However, now I had something more valuable than gold, rubies, or processed uranium – I knew I could read and finish Gravity’s Rainbow. All that was needed was focus, sobriety, and a block of time. It was never that I found GR boring. My failure to complete always had its roots in a desire on my part to comprehend the books many projects and agendas– it was so dense as an intellectual and artistic work that I found myself defeated trying to unpack it all. GR became a kind of literary level-boss for me, something that I need to develop the skills and tools to confront.

For me, I feel like the missing component was the artistic comprehension. Formally, why does Pynchon do the things he does in GR? Let’s accept that nothing in the book is random – the book behaves according to a logic, cryptic and nonlinear at times, but a sinister logic. How is this enacted on the page, or inside the structure of the story? I’ve had the historical and scientific perspective, but it was the literary game that he was playing that was the missing piece.

I was thinking about how the conversation began to spin down after Kiki and I finished Hannibal. It was the fault not of our subject, evil (Evil?), but rather the very limited scope of the text itself. My guess is that our answers will be deeper, and there will be more of them with a larger book, and I mean larger in terms of ambition and project.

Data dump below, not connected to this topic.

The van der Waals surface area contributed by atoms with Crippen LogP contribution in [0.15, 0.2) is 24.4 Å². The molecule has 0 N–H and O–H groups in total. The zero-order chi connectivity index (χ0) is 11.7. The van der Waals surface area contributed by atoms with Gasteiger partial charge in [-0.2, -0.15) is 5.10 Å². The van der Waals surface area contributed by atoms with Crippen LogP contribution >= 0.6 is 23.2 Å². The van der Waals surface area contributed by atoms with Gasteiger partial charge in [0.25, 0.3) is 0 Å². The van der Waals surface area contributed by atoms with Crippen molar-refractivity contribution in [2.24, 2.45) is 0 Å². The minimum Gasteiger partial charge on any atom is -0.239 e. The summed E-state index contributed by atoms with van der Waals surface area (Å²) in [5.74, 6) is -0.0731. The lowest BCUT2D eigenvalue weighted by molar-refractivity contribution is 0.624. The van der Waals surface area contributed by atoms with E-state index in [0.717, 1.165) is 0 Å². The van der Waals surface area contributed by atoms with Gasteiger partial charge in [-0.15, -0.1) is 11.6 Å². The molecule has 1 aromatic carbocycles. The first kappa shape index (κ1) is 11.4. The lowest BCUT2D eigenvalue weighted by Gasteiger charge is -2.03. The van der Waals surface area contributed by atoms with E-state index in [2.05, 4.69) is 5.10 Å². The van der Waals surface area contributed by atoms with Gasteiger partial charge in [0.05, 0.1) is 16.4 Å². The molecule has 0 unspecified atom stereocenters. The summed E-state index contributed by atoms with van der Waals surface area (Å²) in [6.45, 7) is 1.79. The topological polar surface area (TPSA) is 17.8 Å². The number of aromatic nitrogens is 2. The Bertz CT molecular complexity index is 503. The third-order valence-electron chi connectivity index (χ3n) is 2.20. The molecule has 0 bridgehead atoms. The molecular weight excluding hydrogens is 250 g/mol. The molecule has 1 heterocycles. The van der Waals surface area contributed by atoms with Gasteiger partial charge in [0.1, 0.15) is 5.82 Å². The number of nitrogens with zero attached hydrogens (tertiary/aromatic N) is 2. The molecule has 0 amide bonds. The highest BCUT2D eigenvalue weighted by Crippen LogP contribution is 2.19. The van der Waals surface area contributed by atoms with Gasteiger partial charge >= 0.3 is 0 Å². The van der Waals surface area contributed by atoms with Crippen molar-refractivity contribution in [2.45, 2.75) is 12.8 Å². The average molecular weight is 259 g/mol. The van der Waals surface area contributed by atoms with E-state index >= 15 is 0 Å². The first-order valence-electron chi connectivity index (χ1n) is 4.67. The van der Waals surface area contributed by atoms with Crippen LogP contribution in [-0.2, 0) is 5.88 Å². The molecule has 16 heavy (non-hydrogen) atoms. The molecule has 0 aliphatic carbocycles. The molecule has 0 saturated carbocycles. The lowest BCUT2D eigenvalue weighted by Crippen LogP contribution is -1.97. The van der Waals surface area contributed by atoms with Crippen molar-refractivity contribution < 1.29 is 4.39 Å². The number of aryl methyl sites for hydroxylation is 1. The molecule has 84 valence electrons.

Evil. It’s not the first thing I thought when I considered making this 4th (and hopefully 1st successful) run at GR. At the surface the book is an exploration of the War. Sure, there is plenty of opportunity for evil inside a war, but GR is far more interested in what the war does, as a moral action, an event, and as a state of being.

Most importantly, I think GR is an exploration of free will inside the larger technosocial and moral forces of history. Are we the pawns of circumstance, victims of a divinity (secular, infernal, or otherwise) that shapes our ends? Any book that explores the ideas of individual accountability vs. aggregate/corporate responsibility, predestination vs. free will and then sets it against the backdrop of the war in Europe… well, you’ve got a book that at least part of the time is going to be talking about the nature and origins of evil.

I also want to talk about Pynchon’s language. There is something both uncompromising and goofy in the way Pynchon conflates pop culture with fine art gesselschaft, opaque in-text asides about the nature of statistical distribution with turgid ruminations of buggery, seshual pree-version and general assbanditry. Who is this guy writing for, anyway?

The Robert Hass answer is that he is writing for himself: a brilliant, reclusive, recovering technical writer and jazz fiend in his late 30s. A guy who lost his best friend and needed to disappear from the world so he could understand it.


Kiki and I will be writing essays on each of the chunks, plus a wrap-up perspective on the book as a whole. Here are the chunks:

Section 1 “Beyond The Zero” Start up to approximately page 180. - or about 23% of the way through the text

Section 2 "Un Perm' au Casino Hermann Goering." This is the start of the second major book inside GR. Approximate pages - 180 to 283.

Section 3 Start of Book 3 "In The Zone" - 36% completion. We’ll read up to the middle of ITZ (the biggest book), around page 455. There will be a line of Pynchon Narrative Discontinuity Boxes (PNDBs), followed by the line, "When emptied of people, the interior is steel gray."

Section 4 carries us from 455 to page 629, the start of Book 4 "The Counterforce" - 81%, a big jump.

Section 5 will cover “The Counterforce,” thru to the end story.

Keeks, what say you?